The annoying thing about having to renew my driver’s license by this Friday – well, other than the actual renewing of the license part – is that the BC government recently announced that they are going to be amalgamating the current BC driver’s license and the BC Care Card1 into a single “BC Services Card”. But they aren’t starting that until Feb 15 – one month and 4 days *after* I need to renew my license. And since license renewals last for 5 years, I won’t get one of these swanky new BC Services Cards – and thus will be carrying around two cards like a sucker! – until 2018!!!

More of a travesty, however, is that I will have to give up my pretty driver’s license card – the old school one with the nice water and mountains in the background – for the new ugly one2.

The other thing that this whole issue reminds us – and probably this is the most important part – is that it’s only two days until Bethmas!

  1. I.e., the card that you use to get your wonderfully free universal socialized medical care in the province []
  2. Although there is some consolation in the fact that the new BC Services Card are also ugly. So I’m not missing out on card beauty by being one month and 4 days too early to get a BC Services Card. []

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Half Marathon #7 – Complete!

Given my complete absence from the blog since the day before the half marathon, you are probably thinking that I collapse in a giant heap along the route. Well, I am happy to report that this was not the case1! I did, in fact, complete the Victoria half marathon on Sunday, the seventh time I have accomplished such a feat2!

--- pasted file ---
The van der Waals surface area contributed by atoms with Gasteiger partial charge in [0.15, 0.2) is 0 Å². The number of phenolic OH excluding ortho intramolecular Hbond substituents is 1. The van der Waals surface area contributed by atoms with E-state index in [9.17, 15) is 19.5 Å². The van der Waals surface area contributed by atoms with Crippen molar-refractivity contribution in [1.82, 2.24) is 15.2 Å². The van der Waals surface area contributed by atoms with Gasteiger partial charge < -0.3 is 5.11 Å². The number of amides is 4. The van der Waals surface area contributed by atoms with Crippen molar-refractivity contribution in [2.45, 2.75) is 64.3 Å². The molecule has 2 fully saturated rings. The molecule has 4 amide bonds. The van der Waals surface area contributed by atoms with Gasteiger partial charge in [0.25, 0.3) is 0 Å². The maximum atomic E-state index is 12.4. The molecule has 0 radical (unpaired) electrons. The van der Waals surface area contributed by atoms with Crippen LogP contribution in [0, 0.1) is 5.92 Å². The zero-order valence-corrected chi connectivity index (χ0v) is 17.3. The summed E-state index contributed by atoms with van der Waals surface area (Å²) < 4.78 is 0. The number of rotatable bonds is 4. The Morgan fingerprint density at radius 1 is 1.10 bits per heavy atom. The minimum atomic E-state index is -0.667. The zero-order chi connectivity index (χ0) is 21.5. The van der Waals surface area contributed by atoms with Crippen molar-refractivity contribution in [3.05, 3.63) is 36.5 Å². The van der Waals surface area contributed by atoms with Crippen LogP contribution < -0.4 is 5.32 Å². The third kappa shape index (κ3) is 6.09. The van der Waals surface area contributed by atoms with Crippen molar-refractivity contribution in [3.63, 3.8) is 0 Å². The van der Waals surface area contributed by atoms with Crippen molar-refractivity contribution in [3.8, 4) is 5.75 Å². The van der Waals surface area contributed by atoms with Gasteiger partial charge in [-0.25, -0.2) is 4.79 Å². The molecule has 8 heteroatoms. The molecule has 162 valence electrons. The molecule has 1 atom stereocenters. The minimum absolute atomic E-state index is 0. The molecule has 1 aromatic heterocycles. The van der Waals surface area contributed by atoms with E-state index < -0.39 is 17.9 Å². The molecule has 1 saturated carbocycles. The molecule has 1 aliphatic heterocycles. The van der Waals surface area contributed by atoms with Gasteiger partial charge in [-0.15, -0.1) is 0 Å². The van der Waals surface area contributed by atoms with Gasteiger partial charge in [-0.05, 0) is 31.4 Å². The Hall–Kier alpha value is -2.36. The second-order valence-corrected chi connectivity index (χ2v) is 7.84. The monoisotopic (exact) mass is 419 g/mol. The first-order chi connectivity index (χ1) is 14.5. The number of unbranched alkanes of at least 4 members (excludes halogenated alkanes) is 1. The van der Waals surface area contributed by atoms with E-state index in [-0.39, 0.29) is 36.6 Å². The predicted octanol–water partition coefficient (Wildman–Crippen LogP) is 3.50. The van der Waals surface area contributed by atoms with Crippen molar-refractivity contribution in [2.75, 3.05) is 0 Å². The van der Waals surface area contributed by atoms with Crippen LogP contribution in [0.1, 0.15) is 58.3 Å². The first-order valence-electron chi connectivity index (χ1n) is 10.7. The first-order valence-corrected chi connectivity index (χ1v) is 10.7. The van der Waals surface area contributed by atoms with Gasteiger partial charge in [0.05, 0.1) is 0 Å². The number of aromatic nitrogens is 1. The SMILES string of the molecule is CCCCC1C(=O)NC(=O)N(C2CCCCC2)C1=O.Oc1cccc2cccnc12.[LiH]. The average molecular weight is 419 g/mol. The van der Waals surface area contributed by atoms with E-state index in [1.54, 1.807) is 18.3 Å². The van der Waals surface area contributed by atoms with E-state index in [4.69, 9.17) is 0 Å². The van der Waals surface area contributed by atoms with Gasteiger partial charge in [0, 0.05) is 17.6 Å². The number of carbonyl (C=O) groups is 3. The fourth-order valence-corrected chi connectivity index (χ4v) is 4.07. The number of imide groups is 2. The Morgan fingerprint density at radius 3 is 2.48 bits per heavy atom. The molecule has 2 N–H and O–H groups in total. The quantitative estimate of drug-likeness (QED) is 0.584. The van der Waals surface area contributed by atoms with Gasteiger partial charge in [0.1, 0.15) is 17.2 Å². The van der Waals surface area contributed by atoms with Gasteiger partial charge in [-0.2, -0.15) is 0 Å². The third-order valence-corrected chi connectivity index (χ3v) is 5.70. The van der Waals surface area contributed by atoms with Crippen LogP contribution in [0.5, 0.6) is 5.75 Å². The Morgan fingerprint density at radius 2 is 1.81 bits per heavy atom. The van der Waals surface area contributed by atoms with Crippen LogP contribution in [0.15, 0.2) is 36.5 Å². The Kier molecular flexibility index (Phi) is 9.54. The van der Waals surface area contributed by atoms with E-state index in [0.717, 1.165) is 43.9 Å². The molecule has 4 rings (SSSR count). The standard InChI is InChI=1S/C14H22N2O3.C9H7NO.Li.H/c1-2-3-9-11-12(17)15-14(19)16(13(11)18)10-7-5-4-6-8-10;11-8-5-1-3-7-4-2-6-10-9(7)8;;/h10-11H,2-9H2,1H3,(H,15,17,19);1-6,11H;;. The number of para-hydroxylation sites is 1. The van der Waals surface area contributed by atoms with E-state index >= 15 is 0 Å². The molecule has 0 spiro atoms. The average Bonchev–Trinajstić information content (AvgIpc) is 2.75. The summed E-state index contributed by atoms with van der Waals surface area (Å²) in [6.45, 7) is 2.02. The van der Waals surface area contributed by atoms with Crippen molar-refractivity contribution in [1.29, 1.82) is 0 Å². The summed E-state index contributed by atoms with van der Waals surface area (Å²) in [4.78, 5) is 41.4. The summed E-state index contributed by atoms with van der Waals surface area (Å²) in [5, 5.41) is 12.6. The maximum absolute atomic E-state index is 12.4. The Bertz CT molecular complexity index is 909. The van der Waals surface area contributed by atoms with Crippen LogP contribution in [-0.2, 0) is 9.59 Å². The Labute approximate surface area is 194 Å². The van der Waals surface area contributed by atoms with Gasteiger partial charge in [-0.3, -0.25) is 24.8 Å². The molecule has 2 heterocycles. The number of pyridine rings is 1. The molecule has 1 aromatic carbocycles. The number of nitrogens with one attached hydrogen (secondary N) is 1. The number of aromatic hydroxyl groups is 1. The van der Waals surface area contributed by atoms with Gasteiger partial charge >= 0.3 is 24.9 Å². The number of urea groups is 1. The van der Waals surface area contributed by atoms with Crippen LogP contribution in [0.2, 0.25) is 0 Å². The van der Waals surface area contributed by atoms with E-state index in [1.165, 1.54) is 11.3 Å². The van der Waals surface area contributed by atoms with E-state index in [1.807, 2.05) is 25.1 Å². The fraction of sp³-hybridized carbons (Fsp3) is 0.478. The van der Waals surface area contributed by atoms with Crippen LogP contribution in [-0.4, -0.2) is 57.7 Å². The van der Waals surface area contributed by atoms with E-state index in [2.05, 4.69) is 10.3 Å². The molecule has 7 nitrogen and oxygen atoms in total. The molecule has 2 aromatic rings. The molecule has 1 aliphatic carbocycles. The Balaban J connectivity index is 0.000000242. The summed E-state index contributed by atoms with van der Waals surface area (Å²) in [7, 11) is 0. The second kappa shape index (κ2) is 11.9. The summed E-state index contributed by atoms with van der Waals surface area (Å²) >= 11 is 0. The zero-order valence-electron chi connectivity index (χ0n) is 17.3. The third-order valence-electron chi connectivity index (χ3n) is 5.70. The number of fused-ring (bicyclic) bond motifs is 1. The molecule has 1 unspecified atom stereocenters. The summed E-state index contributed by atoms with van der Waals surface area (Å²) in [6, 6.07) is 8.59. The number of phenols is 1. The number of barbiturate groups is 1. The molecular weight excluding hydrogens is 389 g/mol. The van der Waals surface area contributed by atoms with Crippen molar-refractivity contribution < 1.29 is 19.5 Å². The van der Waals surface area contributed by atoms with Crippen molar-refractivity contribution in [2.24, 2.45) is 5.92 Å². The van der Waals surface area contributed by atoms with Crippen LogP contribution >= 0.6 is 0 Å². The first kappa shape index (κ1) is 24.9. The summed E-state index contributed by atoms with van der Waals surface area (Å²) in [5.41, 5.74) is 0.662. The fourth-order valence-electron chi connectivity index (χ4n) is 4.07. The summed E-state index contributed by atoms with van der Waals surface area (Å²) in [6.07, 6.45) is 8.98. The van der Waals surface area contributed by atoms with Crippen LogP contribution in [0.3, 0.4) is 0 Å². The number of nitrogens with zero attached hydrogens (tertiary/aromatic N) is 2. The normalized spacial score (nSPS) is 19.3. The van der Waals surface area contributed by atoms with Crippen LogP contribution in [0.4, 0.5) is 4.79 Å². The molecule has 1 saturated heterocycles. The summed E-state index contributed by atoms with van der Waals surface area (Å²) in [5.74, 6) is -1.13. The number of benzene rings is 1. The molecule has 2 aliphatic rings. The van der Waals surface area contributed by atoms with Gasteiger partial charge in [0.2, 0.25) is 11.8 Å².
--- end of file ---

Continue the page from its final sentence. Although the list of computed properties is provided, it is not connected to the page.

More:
Victoria Half Marathon 2012

Given my limited amount of training3, I went into the race with a goal of just finishing, rather than trying to have a really stellar time. And so I wasn’t close to my personal best or anything, I did manage to finish in 2:18:01, which is respectable enough, if not anything to write home about.

Also, despite it not being my best race every performance-wise, it was one of the best races I’ve had enjoyment-wise. The day was sunny and warm – which is pretty much a miracle for Victoria in October – and the route of the Victoria half is absolutely gorgeous. I mean, it’s been gorgeous the two times I’ve run it in the rain, but running it in the sun was out of this world. I spent pretty much the entire race with a giant grin. My legs had a mind of their own for the first ~14 km – they just ran and ran and ran without me thinking twice about it. After that point, they kind of felt like lead, but I didn’t care. By that point, my brain was in full “let’s get this thing done!” mode and anytime I noticed myself slowing down, I just concentrated on my stride and kept on going. I didn’t have as much left in the tank at the end of the run as I usually do, but I managed a sprint for the last 100m or so.

Victoria Half Marathon 2012

Devon also ran the race, and he would have easily beat me if not for his pesky IT band, which decided at ~the 16 km that it didn’t want him to run anymore, so he limped the last 5 km. I’d seen him earlier in the run at a place where the route doubles back on itself, so you see some of the runners who are ahead of you4 and he had a giant grin on his face and looked like he was having a blast. Then I passed him at ~19 km where he was sadly limping along and looking much more grumpy. But he still managed to finish in 2:22:14, so I’m sure the next race he’ll kick my butt. In my defence, he is almost an entire foot taller than me.

Two other things of note from this race:

  • before the race, I saw a women who was about 8 months pregnant getting ready to run the half. She had a headband that said, “Suck it up, cupcake!” When my legs started to feel like lead, I just reminded me self of exactly that!